Presentation on theme: "Chapter 11 Sections 1& 2. The Industrial Revolution Objective: To examine the growth in mid-19 century technology and the subsequent factory conditions."— Presentation transcript:
The Industrial Revolution Objective: To examine the growth in mid-19 century technology and the subsequent factory conditions.
The Industrial Revolution Gradually, machines took the place of many hand tools. Much of the power once provided by people and horses began to be replaced, first by flowing water and then by steam engines.
Steam Transport Fitch and Fulton The Age of Steamboats –Cheap means of moving goods –Move people
Revolution Takes Hold Mass Production Rapid manufacture of large numbers of identical objects Interchangeable Parts Identical pieces that could be assembled quickly by unskilled workers
The Effects of Factory Growth Factory workers often worked 15 hours or more a day. Child labor and injuries were common, and wages were low. (photo by Lewis Hine, 1908- 1912)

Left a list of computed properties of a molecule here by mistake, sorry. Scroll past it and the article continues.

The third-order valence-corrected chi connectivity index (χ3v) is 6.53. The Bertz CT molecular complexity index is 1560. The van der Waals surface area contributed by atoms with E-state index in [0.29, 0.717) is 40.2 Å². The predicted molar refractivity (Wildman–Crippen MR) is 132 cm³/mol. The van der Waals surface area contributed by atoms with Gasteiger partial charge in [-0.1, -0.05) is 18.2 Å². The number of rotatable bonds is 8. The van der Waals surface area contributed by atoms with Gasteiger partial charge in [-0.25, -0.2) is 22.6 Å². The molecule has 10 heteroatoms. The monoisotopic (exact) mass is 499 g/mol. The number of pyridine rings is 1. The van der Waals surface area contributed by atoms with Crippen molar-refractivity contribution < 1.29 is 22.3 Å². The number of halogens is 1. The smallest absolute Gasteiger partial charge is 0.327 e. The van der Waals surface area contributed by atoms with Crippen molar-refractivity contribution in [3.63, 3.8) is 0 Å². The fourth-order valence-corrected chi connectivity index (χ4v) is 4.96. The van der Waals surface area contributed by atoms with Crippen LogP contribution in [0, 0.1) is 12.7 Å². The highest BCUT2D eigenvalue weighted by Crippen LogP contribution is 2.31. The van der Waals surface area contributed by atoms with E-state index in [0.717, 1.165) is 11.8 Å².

Some of the young knitters in London Hosiery Mills. London, Tenn. (photo by Lewis Hine, 1908- 1912)
How did workers fight against factory owners? By the 1830’s, workers began to form trade unions in order to fight for better working conditions. Union workers sometimes make their demands by going on strike.
Negatives Factories began to replace skilled workers, such as carpenters and shoemakers.
Section 2: The North Transformed Growth of Cities: –Urbanization-the growth of cities due to movement of people from rural areas to cities
The telegraph was invented by Samuel Morse in 1844. First Transcontinental Telegraph Line, 1860 S. F. B. Morse in 1844 Growth of Northern Industry
Those too poor to buy land stayed in east coast cities, such as New York.
Effects of Immigration Immigrants took available jobs in factories and mines, helping the economy. 1900 US photo miners in Hazleton, PA
Nativists tried to limit immigration, blaming immigrants for “stealing” jobs from native-born Americans and for being criminals. (above) New York Times want ad 1854
In the 1850’s, nativists formed the Know- Nothing Party. A cartoon from the 1850s by the "Know- Nothings" accusing the Irish and German immigrants of negatively affecting an election. Video Clip: Gangs of New York (2:00)
Cartoons depicted Irish immigrants as ape-like barbarians prone to lawlessness, laziness and drunkenness.